Studies back this up. One survey found that 74% of respondents said that their organization’s annual incentive plan was “moderate to effective” in achieving its objective. 

But even so, some experts argue that money isn’t always the best motivator to lean on. Research done by psychologist Edward Deci in the 1970s found that motivation derived from cash prizes was fleeting (participants were less likely to continue working on puzzles after they received a payment) and that that type of external reward could actually reduce people’s intrinsic motivation. 

Debate aside, financial incentives are still popular—especially in certain career fields like sales, as just one example. So, this type of motivator is worth exploring if you think it would resonate with some of your employees. 

Employees who are motivated by money and financial incentives will: 

  • Ask for raises when they feel they’re deserved
  • Openly discuss career advancement opportunities and how those relate to compensation

4. Purpose and meaning

Employees don’t want to feel like a cog in a wheel—they want to know that the work they do has an impact on their organization or even the world. Why do their tasks matter? How does their work connect to the larger picture? What difference is your company making as a whole? 

Those are questions that many of your team members likely want answers to. In fact, nine out of 10 people say they’d be willing to make less money if it meant they could do more meaningful work. 

Other studies confirm that a sense of purpose does positively impact our intrinsic motivation and our level of engagement with our work. And, a separate Deloitte study found that organizations that don’t emphasize and act with a higher sense of purpose have a pretty dismal average employee engagement score (only 23%).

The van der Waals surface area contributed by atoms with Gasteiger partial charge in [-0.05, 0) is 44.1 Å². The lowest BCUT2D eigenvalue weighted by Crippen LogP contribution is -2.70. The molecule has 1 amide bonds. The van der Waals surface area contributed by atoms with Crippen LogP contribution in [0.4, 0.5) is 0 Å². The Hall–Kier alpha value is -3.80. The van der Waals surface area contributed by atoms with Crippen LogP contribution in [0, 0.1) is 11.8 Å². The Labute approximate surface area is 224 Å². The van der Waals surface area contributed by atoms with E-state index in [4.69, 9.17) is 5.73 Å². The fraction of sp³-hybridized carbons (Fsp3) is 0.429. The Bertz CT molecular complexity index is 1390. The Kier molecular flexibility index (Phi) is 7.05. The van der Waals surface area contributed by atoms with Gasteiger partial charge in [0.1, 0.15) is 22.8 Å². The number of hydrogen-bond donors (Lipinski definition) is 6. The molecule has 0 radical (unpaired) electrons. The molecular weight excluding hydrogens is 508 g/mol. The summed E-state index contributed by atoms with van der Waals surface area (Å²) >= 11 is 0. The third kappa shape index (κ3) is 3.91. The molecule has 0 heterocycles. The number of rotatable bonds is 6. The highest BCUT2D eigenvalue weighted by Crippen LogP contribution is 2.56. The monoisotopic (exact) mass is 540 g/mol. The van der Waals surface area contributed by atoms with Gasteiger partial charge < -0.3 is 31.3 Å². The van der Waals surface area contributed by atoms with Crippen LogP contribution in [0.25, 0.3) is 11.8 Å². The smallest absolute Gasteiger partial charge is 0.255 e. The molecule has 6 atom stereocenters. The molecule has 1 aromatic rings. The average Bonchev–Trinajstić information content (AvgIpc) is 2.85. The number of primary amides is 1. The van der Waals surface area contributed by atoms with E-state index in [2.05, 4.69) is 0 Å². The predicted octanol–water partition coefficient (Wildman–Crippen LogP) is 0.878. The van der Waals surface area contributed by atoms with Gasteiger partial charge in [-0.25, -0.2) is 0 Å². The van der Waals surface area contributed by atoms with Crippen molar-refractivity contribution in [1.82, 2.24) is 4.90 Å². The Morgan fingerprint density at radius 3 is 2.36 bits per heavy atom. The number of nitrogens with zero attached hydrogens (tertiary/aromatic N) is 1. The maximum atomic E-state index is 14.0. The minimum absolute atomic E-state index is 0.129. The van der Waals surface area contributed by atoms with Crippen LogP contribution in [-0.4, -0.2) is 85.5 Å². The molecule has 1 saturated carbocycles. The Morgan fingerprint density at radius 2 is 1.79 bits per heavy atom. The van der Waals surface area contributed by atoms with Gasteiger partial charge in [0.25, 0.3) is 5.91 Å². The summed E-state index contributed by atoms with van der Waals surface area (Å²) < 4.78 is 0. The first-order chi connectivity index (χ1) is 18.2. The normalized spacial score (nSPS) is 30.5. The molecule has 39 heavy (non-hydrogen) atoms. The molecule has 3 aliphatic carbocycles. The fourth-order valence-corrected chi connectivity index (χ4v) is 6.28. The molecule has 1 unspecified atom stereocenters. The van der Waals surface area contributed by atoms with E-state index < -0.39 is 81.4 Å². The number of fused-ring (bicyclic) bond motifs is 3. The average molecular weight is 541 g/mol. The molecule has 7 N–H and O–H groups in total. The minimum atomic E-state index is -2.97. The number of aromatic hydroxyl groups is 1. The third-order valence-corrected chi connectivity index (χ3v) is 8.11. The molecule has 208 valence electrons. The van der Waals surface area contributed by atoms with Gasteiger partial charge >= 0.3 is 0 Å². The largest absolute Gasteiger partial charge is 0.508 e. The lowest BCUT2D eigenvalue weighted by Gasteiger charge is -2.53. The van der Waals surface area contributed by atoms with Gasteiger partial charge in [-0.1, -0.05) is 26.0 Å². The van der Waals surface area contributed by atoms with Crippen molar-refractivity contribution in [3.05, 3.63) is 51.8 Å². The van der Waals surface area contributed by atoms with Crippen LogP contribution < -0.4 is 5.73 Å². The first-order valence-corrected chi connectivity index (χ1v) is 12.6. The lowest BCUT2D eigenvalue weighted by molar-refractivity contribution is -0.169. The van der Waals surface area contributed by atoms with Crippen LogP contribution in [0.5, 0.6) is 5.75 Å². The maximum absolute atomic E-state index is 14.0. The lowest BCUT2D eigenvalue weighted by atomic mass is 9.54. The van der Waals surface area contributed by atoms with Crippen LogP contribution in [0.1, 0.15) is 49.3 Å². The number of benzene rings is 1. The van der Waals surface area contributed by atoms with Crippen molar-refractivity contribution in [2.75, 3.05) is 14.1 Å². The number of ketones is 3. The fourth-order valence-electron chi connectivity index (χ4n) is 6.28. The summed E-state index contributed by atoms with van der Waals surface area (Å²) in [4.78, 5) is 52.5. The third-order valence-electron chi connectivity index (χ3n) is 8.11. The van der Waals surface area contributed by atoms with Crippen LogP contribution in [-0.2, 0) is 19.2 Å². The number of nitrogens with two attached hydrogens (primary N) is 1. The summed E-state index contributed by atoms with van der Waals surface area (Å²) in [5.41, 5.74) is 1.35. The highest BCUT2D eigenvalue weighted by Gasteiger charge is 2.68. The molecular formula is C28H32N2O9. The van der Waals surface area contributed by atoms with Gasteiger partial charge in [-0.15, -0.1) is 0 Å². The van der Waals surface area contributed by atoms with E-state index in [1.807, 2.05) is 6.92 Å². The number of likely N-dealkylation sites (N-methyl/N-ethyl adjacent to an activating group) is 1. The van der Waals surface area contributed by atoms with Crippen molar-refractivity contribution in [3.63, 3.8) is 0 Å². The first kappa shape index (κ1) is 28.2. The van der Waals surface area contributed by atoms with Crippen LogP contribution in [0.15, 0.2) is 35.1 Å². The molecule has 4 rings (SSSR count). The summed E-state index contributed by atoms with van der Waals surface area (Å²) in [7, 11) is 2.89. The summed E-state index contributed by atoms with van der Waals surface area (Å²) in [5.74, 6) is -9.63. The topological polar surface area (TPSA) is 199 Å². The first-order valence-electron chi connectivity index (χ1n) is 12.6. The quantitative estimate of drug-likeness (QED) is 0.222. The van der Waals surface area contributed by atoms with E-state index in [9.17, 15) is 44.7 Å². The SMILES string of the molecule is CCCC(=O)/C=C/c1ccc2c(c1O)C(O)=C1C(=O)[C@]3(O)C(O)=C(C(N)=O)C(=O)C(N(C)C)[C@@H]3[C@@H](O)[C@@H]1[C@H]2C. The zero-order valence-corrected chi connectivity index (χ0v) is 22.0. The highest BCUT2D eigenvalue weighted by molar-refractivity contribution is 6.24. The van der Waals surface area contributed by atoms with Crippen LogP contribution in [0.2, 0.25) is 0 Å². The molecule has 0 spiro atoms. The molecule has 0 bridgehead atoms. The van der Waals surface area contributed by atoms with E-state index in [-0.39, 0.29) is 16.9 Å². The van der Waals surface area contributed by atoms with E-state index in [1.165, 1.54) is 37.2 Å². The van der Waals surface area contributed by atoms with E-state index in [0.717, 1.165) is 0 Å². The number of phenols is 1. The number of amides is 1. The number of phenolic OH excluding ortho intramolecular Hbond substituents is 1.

When it comes to motivating your employees, you might not need a pile of cash or a promise of career advancement—they might just need to know why their work and their contributions are important. 

Employees who are motivated by purpose and meaning will: 

  • Ask clarifying questions to understand how their work connects to the whole
  • Frequently want to work cross-functionally to zoom out and understand the bigger picture
  • Seek to understand their company’s mission, vision, and values

Help your team do their best work

That’s not an exhaustive list of potential motivators. Some team members might respond more positively to things like prestige (such as a fancy new job title) or to increased autonomy and flexibility. 

If you’re still struggling to figure out what specific things actually engage and inspire your employees, here’s your foolproof tip: ask them. 

Yep, it’s really that simple. Having candid conversations about what motivators are most meaningful to them will help you zero in on what you need to do to support them in being their best selves at work—and ultimately lead a highly-motivated team you’re proud of.

Do you know what motivates each of your employees? It’s probably 1 of these 4 things